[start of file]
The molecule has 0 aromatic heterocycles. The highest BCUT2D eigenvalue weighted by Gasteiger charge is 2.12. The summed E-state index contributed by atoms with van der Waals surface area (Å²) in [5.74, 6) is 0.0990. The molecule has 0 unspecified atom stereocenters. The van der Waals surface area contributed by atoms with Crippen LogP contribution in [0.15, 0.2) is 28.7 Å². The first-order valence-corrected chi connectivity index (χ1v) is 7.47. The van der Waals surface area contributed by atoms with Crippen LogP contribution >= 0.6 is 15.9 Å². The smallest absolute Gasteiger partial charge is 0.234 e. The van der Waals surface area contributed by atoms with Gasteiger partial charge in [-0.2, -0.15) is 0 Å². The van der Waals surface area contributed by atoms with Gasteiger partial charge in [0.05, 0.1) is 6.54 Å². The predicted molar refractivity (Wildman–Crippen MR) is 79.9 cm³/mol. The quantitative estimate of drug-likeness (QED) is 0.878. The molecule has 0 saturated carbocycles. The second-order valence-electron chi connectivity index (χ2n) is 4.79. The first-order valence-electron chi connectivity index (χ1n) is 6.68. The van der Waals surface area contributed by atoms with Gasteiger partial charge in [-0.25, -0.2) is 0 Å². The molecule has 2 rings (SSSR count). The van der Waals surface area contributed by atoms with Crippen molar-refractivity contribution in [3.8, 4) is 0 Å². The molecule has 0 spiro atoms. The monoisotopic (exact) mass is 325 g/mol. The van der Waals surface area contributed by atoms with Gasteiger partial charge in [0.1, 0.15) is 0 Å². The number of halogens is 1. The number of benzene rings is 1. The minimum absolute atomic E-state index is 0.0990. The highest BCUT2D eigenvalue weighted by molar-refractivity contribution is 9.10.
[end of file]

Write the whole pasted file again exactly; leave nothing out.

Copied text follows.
The molecule has 0 aromatic heterocycles. The highest BCUT2D eigenvalue weighted by Gasteiger charge is 2.12. The summed E-state index contributed by atoms with van der Waals surface area (Å²) in [5.74, 6) is 0.0990. The molecule has 0 unspecified atom stereocenters. The van der Waals surface area contributed by atoms with Crippen LogP contribution in [0.15, 0.2) is 28.7 Å². The first-order valence-corrected chi connectivity index (χ1v) is 7.47. The van der Waals surface area contributed by atoms with Crippen LogP contribution >= 0.6 is 15.9 Å². The smallest absolute Gasteiger partial charge is 0.234 e. The van der Waals surface area contributed by atoms with Gasteiger partial charge in [-0.2, -0.15) is 0 Å². The van der Waals surface area contributed by atoms with Gasteiger partial charge in [0.05, 0.1) is 6.54 Å². The predicted molar refractivity (Wildman–Crippen MR) is 79.9 cm³/mol. The quantitative estimate of drug-likeness (QED) is 0.878. The molecule has 0 saturated carbocycles. The second-order valence-electron chi connectivity index (χ2n) is 4.79. The first-order valence-electron chi connectivity index (χ1n) is 6.68. The van der Waals surface area contributed by atoms with Gasteiger partial charge in [-0.25, -0.2) is 0 Å². The molecule has 2 rings (SSSR count). The van der Waals surface area contributed by atoms with Crippen molar-refractivity contribution in [3.8, 4) is 0 Å². The molecule has 0 spiro atoms. The monoisotopic (exact) mass is 325 g/mol. The van der Waals surface area contributed by atoms with Gasteiger partial charge in [0.1, 0.15) is 0 Å². The number of halogens is 1. The number of benzene rings is 1. The minimum absolute atomic E-state index is 0.0990. The highest BCUT2D eigenvalue weighted by molar-refractivity contribution is 9.10.